A 37-year-old Tunisian asylum seeker in the German city of Leipzig is facing trial for the alleged murder of a couple who he is said to have brutally killed then dismembered before disposing of their bodies in a nearby lake.
The murder is said to have happened last summer and saw the 37-year-old come into the couple’s home where he murdered both of them using a hammer and a knife. After killing them, he allegedly dismembered the bodies, dumped them in a nearby lake, and looted the home of all the valuables inside. Prosecutors are demanding he receives a life sentence for the double-murder, Saechische Zeitung reports.
According to the accused’s lawyer, the alleged attacker knew one of his victims as he worked with him on a construction site. The defence claimed the altercation came about due to a pay dispute relating to work the man had previously done.
The 37-year-old admitted to his lawyer that he had killed the couple and disposed of their bodies but said he found the weapons at the house rather than bringing them himself. Suspect and victims were all rejected asylum seekers.
The prosecutor has alleged that the true motive was nothing to do with wages, but rather the man was looking to rob the house of the couple. “He wanted to enrich himself,” prosecutor Claudia Laube said.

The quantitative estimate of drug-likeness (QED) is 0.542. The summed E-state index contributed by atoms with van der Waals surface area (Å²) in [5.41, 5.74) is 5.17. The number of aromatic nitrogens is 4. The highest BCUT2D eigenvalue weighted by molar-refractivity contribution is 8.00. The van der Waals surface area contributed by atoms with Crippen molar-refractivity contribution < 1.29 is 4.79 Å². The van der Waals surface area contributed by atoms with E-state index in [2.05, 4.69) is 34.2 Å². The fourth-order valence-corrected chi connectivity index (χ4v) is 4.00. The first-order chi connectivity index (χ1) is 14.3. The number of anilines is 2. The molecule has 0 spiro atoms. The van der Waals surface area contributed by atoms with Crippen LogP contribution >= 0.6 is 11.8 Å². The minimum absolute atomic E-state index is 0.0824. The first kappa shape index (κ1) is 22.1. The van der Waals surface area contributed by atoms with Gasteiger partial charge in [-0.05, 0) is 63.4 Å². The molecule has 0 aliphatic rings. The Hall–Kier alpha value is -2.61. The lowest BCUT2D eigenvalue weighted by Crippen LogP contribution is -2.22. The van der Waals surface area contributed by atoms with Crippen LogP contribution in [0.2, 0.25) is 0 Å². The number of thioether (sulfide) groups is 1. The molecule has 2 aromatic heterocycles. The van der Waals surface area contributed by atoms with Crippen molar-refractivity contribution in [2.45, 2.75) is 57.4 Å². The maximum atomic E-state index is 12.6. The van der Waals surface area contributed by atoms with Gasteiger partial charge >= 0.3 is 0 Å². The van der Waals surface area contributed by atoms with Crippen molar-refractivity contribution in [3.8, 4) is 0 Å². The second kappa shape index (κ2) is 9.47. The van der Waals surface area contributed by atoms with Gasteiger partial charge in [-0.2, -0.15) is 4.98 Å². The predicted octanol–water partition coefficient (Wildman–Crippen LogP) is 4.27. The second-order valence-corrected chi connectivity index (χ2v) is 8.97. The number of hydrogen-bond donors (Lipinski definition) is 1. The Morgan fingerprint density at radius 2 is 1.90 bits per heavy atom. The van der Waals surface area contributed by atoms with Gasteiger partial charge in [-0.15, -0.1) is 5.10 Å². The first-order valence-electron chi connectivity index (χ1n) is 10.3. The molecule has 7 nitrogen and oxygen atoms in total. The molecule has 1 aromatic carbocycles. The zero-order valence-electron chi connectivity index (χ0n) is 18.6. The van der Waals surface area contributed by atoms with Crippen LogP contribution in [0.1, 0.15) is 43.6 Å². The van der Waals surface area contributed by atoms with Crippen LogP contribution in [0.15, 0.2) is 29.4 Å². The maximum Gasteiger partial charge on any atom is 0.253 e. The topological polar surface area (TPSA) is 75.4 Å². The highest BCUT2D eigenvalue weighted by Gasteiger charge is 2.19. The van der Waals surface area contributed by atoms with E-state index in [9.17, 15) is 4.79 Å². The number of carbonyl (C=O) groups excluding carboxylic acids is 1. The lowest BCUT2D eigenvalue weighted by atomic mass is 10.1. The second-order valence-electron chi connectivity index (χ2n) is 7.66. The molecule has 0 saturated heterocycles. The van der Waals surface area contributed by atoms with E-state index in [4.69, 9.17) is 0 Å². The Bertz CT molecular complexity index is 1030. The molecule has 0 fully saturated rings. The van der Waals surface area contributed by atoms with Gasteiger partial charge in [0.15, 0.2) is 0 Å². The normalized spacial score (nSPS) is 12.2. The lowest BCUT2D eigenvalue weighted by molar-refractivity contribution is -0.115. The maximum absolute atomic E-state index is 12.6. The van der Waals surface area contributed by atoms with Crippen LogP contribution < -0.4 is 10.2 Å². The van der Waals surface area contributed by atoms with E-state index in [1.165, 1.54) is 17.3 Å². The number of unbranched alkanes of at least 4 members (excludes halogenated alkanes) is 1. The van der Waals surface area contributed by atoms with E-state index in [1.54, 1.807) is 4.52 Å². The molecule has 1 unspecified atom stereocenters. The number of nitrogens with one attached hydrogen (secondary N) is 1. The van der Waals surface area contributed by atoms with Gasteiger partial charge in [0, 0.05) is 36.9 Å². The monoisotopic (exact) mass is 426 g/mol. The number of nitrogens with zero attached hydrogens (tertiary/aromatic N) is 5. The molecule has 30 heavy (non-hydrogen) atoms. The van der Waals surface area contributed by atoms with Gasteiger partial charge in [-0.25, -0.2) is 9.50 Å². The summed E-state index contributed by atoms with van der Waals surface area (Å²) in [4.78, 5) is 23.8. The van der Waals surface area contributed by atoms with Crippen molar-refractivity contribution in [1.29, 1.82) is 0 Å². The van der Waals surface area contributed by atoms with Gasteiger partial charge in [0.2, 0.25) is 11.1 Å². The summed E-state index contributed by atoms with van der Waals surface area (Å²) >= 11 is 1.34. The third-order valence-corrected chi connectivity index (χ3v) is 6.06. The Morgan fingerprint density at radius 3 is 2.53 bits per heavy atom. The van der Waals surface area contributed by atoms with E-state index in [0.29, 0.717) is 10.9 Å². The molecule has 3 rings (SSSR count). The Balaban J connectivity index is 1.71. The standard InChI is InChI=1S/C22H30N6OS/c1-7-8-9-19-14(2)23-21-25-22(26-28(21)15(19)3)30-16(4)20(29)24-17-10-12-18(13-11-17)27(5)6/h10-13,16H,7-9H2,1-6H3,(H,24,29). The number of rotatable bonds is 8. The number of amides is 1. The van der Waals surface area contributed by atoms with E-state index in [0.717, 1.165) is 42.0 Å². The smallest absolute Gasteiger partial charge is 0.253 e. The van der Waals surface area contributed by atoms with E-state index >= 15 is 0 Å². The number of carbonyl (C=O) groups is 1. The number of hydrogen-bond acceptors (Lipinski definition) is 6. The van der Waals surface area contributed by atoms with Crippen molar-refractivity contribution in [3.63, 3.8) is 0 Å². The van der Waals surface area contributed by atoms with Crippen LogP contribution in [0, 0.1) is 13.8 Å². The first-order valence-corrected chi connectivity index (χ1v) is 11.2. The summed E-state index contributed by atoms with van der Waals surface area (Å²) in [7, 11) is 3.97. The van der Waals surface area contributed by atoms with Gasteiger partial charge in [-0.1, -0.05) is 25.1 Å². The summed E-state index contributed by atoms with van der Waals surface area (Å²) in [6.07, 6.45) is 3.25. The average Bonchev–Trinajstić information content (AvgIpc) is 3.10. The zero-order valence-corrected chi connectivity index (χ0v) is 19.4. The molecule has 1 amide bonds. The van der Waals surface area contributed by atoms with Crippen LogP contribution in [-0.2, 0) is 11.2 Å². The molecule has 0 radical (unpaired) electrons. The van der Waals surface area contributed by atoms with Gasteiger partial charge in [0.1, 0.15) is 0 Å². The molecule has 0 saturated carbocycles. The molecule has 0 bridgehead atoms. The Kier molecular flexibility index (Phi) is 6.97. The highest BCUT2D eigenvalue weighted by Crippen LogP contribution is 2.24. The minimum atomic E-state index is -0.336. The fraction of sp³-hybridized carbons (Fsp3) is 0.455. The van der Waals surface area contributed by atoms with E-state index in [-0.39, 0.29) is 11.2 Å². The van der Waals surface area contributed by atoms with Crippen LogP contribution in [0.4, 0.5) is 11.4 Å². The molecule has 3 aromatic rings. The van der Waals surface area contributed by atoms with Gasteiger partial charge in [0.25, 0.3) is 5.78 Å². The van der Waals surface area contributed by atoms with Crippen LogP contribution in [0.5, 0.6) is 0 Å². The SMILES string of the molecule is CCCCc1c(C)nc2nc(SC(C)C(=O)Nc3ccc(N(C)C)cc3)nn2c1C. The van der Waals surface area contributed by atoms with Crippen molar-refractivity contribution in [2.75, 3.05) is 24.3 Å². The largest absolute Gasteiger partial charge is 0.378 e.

“He wanted to enrich himself,” prosecutor Claudia Laube said. Ms. Laube added that the crime was “exceptionally brutal” and said the attacker had looted as much as he could carry from the house.
The court is expected to make a ruling next Thursday which will determine whether or not the man is guilty of first-degree murder or manslaughter.
There have been many murders committed by asylum seekers over the course of the migrant crisis, including a similar case in which an Afghan man murdered a teacher in Celle after breaking into his house. The victim volunteered at a local asylum shelter, where he met his murderer, to offer his time to do voluntary translating for asylum seekers.
The most well-known case of a Tunisian migrant committing murder occurred last December when failed asylum seeker Anis Amri drove a lorry through a packed Christmas Market in Berlin, killing a dozen people in what was later deemed a radical Islamic terrorist attack.